React.PureComponent parent class. This was not strictly related to React 16, but we took the chance to do a bit of spring cleaning as well.
We also had to refactor all of our
connect imports, from the old one:
import connect from 'react-redux/lib/components/connect';
To the new one:
import connect from 'react-redux/lib/connect/connect';
We put a huge effort into these modifications, but the medal of honour goes to our test suites. Both our Jest test suite (which contains unit tests and so much more, like snapshot tests and functional tests on components with a lot of logic inside) and our own end-to-end test suite based on Gherkin and Behat.
Knowing we could rely on both of them allowed us to refactor code without worrying about breaking some behaviours for users. They also served to identify compatibility issues, rendering quirks, and allowed us to inspect how behaviours would be affected on a case by case.
It was like having a huge magnifying glass constantly on some point of the codebase, and we could easily classify false positives, tests that needed an update, and red flags. To be honest, it was a nice way to go through the Jest test suite too to see if something could be refactored.
After this, it was pretty much done. Using some time from our allocated slice for experiments and tech housekeeping, we only had to go for the last mile.
A trivial (not so much) takeaway
Right after the upgrade, the testing phase went pretty well and we could immediately start bringing the power of Hooks inside Hootsuite Ads. We felt like we accomplished a lot, upgrading our toolchain to a newer version of React without impacting any team or delivery date. Cristian and Gabriele were two priceless champions in this, and in the end we felt like the only takeaway we could summarize was a trivial advice, so simple to talk about but not so easy to do:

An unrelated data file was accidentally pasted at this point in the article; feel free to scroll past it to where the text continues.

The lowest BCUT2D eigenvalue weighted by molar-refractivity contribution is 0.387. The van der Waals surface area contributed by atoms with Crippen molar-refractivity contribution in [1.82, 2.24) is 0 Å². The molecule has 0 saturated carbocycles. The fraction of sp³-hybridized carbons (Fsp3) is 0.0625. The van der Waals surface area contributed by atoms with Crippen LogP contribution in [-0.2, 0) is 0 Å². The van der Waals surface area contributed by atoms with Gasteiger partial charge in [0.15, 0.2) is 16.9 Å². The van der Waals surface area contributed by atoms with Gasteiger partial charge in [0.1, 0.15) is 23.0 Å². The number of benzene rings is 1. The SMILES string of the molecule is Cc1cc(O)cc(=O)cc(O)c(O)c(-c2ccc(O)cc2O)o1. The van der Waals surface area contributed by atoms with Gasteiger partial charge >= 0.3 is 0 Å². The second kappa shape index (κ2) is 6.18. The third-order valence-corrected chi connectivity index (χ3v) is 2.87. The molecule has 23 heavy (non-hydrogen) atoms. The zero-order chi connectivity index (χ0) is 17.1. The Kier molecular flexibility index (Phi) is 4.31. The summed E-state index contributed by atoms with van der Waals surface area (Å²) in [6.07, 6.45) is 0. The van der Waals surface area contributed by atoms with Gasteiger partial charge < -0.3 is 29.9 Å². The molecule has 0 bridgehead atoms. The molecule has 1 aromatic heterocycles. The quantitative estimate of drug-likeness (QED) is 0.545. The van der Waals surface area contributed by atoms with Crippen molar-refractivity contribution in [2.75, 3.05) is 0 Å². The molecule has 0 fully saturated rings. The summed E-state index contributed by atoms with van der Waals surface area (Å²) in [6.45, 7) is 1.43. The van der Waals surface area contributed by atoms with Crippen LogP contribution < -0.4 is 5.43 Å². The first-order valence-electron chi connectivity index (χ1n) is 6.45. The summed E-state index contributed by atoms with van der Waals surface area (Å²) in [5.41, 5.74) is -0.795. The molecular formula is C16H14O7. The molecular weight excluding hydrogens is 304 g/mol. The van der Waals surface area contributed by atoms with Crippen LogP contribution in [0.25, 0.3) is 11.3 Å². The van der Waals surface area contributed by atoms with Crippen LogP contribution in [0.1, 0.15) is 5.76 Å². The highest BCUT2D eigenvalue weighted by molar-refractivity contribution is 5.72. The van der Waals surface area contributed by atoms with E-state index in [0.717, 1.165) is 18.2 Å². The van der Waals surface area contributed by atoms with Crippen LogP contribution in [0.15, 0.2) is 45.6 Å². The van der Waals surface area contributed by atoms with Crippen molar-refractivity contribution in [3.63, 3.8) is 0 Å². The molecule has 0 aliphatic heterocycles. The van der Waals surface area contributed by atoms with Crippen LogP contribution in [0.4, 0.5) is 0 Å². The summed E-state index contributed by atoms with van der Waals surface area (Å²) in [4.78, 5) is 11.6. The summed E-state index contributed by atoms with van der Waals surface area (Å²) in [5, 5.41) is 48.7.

Try to keep your dependency list as slim as possible. Always fight the temptation to add a library just to use a couple of functions (or just one).
Another huge challenge is to keep dependencies up to date. Luckily, today we have so many tools for that, and once you start paying attention to automated PRs to bump package upgrades it gets easier to do this kind of major upgrade without feeling like you have to carry a giant stone over a hill, Sisyphus-style.
When you do these two things, the only thing you really need to pay attention to is the code you write. Through continuous code reviews we always tried to discourage the use of deprecated or soon-to-sunset lifecycle methods and functions. Despite being a significant overhead when developing user-facing features, this paid off so well when we faced this huge challenge, as we found our codebase really up-to-date to face the challenge.